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In Case of Emergency, Please Remove Your Bra 123 Screenshot-sm

Posted by samzenpus
from the breathing-easy dept.
An anonymous reader writes "Caught in a disaster with harmful airborne particles? You'd better hope you're wearing the Emergency Bra. Simply unsnap the bright red bra, separate the cups, and slip it over your head — one cup for you, and one for your friend. Dr. Elena Bodnar won an Ig Nobel Award for the invention last year, an annual tribute to scientific research that on the surface seems goofy but is often surprisingly practical. And now Bodnar has brought the eBra to the public; purchase one online for just $29.95."
Star Wars Prequels

BioWare Targeting Spring 2011 For Star Wars: The Old Republic Launch 82

Posted by Soulskill
from the may-the-force-eventually-be-with-you dept.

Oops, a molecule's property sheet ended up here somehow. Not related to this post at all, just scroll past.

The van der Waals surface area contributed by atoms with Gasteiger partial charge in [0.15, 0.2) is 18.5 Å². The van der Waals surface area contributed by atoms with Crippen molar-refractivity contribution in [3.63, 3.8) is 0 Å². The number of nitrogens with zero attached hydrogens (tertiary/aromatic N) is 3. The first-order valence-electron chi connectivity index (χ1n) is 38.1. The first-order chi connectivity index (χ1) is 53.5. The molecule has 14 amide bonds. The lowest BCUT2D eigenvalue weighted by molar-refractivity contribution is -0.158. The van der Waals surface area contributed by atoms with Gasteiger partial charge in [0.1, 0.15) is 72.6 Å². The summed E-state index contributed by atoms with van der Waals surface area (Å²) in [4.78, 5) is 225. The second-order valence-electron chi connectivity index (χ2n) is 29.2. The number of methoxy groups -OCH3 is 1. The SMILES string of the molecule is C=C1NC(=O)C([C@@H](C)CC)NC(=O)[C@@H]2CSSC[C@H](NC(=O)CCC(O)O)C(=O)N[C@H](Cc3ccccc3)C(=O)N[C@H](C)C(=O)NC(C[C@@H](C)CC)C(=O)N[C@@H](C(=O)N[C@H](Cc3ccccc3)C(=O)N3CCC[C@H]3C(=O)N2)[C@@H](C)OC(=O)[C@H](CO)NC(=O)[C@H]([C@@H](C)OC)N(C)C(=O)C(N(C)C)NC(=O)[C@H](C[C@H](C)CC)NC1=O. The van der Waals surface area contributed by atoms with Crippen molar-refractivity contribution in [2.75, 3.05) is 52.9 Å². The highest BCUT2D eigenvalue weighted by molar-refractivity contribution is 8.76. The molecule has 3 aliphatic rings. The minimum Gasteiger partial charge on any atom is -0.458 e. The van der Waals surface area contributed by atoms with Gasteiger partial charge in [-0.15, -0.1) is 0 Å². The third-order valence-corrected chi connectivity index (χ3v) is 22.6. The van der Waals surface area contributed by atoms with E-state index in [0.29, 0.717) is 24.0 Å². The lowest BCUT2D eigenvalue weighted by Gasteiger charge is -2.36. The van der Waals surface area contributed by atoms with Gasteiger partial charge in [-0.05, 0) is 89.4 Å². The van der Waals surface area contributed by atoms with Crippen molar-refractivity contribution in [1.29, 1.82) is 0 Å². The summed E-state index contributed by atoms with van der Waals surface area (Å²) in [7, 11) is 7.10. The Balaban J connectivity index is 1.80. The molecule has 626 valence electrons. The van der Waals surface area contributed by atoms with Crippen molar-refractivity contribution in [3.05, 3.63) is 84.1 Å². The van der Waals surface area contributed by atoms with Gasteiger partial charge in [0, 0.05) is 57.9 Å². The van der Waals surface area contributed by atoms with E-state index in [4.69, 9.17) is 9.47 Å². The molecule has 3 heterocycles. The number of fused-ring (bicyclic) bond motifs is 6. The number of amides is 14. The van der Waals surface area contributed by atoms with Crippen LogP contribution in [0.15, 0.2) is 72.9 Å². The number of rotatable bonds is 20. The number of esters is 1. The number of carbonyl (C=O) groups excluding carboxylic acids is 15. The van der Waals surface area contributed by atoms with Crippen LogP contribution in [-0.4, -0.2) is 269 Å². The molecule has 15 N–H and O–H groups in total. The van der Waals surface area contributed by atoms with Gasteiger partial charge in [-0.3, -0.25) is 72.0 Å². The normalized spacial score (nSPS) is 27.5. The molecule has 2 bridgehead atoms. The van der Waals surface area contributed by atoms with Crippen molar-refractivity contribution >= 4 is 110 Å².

MTV's Multiplayer blog reports on comments from BioWare employee Sean Dahlberg, which indicate that they are aiming to release the game in spring 2011. He said, "While we have not announced a specific date, we can confirm that we are targeting a spring 2011 release for Star Wars: The Old Republic. We've got a lot of exciting updates and reveals planned throughout 2010, including the first-ever hands-on testing for the game. ... We can't wait to share more about the game with you as we progress through the year, so make sure you stay tuned to the official website for details." Recent posts to the game's developer blog provide details on the Imperial Agent and the Jedi Knight. They also released a video which gives insight into their design process for the Dark Side.